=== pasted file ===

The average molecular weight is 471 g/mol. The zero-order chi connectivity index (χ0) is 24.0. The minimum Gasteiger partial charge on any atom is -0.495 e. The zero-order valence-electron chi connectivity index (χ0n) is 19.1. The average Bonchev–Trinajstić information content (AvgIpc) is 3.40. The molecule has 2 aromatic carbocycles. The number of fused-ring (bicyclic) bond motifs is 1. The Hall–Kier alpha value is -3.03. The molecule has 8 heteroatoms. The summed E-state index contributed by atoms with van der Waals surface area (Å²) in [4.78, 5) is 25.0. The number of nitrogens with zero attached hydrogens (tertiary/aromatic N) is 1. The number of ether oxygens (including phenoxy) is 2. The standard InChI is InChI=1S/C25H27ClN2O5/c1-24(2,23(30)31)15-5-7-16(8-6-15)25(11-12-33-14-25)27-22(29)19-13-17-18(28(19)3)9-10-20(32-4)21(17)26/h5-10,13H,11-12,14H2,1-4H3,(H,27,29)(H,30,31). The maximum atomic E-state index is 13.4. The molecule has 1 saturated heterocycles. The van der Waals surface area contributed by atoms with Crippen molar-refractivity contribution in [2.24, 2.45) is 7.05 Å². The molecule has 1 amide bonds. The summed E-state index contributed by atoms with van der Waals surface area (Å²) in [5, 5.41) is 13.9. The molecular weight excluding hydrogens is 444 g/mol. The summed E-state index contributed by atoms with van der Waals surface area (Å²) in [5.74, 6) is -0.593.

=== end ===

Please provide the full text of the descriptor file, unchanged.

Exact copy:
The average molecular weight is 471 g/mol. The zero-order chi connectivity index (χ0) is 24.0. The minimum Gasteiger partial charge on any atom is -0.495 e. The zero-order valence-electron chi connectivity index (χ0n) is 19.1. The average Bonchev–Trinajstić information content (AvgIpc) is 3.40. The molecule has 2 aromatic carbocycles. The number of fused-ring (bicyclic) bond motifs is 1. The Hall–Kier alpha value is -3.03. The molecule has 8 heteroatoms. The summed E-state index contributed by atoms with van der Waals surface area (Å²) in [4.78, 5) is 25.0. The number of nitrogens with zero attached hydrogens (tertiary/aromatic N) is 1. The number of ether oxygens (including phenoxy) is 2. The standard InChI is InChI=1S/C25H27ClN2O5/c1-24(2,23(30)31)15-5-7-16(8-6-15)25(11-12-33-14-25)27-22(29)19-13-17-18(28(19)3)9-10-20(32-4)21(17)26/h5-10,13H,11-12,14H2,1-4H3,(H,27,29)(H,30,31). The maximum atomic E-state index is 13.4. The molecule has 1 saturated heterocycles. The van der Waals surface area contributed by atoms with Crippen molar-refractivity contribution in [2.24, 2.45) is 7.05 Å². The molecule has 1 amide bonds. The summed E-state index contributed by atoms with van der Waals surface area (Å²) in [5, 5.41) is 13.9. The molecular weight excluding hydrogens is 444 g/mol. The summed E-state index contributed by atoms with van der Waals surface area (Å²) in [5.74, 6) is -0.593.